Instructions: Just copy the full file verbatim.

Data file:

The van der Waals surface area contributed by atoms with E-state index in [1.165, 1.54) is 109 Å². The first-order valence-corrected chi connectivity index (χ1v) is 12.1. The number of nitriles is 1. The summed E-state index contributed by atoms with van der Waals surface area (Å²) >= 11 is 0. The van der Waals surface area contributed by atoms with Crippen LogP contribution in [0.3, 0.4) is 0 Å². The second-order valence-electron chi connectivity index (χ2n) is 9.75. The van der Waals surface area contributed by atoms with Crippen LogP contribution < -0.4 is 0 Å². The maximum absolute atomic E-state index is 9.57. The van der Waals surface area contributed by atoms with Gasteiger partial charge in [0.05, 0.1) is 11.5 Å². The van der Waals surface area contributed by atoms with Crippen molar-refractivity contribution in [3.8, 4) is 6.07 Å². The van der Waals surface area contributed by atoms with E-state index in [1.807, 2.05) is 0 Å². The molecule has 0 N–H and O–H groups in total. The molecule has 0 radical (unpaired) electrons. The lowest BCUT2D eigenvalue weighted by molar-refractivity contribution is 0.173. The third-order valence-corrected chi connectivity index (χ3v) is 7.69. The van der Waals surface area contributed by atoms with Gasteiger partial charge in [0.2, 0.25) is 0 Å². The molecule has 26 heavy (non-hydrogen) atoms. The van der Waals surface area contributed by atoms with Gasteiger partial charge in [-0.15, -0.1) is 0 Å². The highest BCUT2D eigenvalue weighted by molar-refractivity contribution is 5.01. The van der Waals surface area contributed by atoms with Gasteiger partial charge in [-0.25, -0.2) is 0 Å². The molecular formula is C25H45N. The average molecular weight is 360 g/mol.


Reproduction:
The van der Waals surface area contributed by atoms with E-state index in [1.165, 1.54) is 109 Å². The first-order valence-corrected chi connectivity index (χ1v) is 12.1. The number of nitriles is 1. The summed E-state index contributed by atoms with van der Waals surface area (Å²) >= 11 is 0. The van der Waals surface area contributed by atoms with Crippen LogP contribution in [0.3, 0.4) is 0 Å². The second-order valence-electron chi connectivity index (χ2n) is 9.75. The van der Waals surface area contributed by atoms with Crippen LogP contribution < -0.4 is 0 Å². The maximum absolute atomic E-state index is 9.57. The van der Waals surface area contributed by atoms with Gasteiger partial charge in [0.05, 0.1) is 11.5 Å². The van der Waals surface area contributed by atoms with Crippen molar-refractivity contribution in [3.8, 4) is 6.07 Å². The van der Waals surface area contributed by atoms with E-state index in [1.807, 2.05) is 0 Å². The molecule has 0 N–H and O–H groups in total. The molecule has 0 radical (unpaired) electrons. The lowest BCUT2D eigenvalue weighted by molar-refractivity contribution is 0.173. The third-order valence-corrected chi connectivity index (χ3v) is 7.69. The van der Waals surface area contributed by atoms with Gasteiger partial charge in [0.2, 0.25) is 0 Å². The molecule has 26 heavy (non-hydrogen) atoms. The van der Waals surface area contributed by atoms with Gasteiger partial charge in [-0.15, -0.1) is 0 Å². The highest BCUT2D eigenvalue weighted by molar-refractivity contribution is 5.01. The van der Waals surface area contributed by atoms with Gasteiger partial charge in [-0.25, -0.2) is 0 Å². The molecular formula is C25H45N. The average molecular weight is 360 g/mol.